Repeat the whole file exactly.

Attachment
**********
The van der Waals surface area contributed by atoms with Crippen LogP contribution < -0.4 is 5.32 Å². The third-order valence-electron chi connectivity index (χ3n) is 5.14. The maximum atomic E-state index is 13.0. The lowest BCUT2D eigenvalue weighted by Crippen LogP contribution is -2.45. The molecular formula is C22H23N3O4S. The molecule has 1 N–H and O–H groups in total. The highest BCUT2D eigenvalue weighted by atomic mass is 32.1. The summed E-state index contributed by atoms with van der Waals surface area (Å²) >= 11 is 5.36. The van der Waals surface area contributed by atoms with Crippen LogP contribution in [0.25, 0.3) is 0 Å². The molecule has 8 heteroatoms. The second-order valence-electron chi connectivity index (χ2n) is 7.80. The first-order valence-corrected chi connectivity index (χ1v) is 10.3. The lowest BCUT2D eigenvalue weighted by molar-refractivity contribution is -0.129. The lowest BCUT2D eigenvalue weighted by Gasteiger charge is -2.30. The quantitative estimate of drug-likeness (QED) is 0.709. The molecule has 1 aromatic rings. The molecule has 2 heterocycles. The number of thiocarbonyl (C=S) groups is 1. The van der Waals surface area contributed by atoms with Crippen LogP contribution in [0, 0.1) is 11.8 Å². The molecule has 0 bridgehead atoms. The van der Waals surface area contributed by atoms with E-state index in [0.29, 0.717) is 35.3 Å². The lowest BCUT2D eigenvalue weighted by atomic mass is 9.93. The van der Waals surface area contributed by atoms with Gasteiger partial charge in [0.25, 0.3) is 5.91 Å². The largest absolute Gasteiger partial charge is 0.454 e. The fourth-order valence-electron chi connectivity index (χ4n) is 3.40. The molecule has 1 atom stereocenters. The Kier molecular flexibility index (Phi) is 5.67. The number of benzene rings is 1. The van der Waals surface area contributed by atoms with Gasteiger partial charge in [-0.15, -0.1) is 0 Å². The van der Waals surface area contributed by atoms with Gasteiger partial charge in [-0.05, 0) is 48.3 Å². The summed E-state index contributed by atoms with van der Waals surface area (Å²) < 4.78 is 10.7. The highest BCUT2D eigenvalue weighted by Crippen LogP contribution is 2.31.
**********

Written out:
The van der Waals surface area contributed by atoms with Crippen LogP contribution < -0.4 is 5.32 Å². The third-order valence-electron chi connectivity index (χ3n) is 5.14. The maximum atomic E-state index is 13.0. The lowest BCUT2D eigenvalue weighted by Crippen LogP contribution is -2.45. The molecular formula is C22H23N3O4S. The molecule has 1 N–H and O–H groups in total. The highest BCUT2D eigenvalue weighted by atomic mass is 32.1. The summed E-state index contributed by atoms with van der Waals surface area (Å²) >= 11 is 5.36. The van der Waals surface area contributed by atoms with Crippen LogP contribution in [0.25, 0.3) is 0 Å². The molecule has 8 heteroatoms. The second-order valence-electron chi connectivity index (χ2n) is 7.80. The first-order valence-corrected chi connectivity index (χ1v) is 10.3. The lowest BCUT2D eigenvalue weighted by molar-refractivity contribution is -0.129. The lowest BCUT2D eigenvalue weighted by Gasteiger charge is -2.30. The quantitative estimate of drug-likeness (QED) is 0.709. The molecule has 1 aromatic rings. The molecule has 2 heterocycles. The number of thiocarbonyl (C=S) groups is 1. The van der Waals surface area contributed by atoms with Crippen LogP contribution in [0, 0.1) is 11.8 Å². The molecule has 0 bridgehead atoms. The van der Waals surface area contributed by atoms with E-state index in [0.29, 0.717) is 35.3 Å². The lowest BCUT2D eigenvalue weighted by atomic mass is 9.93. The van der Waals surface area contributed by atoms with Gasteiger partial charge in [0.25, 0.3) is 5.91 Å². The largest absolute Gasteiger partial charge is 0.454 e. The fourth-order valence-electron chi connectivity index (χ4n) is 3.40. The molecule has 1 atom stereocenters. The Kier molecular flexibility index (Phi) is 5.67. The number of benzene rings is 1. The van der Waals surface area contributed by atoms with Gasteiger partial charge in [-0.15, -0.1) is 0 Å². The van der Waals surface area contributed by atoms with Gasteiger partial charge in [-0.05, 0) is 48.3 Å². The summed E-state index contributed by atoms with van der Waals surface area (Å²) < 4.78 is 10.7. The highest BCUT2D eigenvalue weighted by Crippen LogP contribution is 2.31.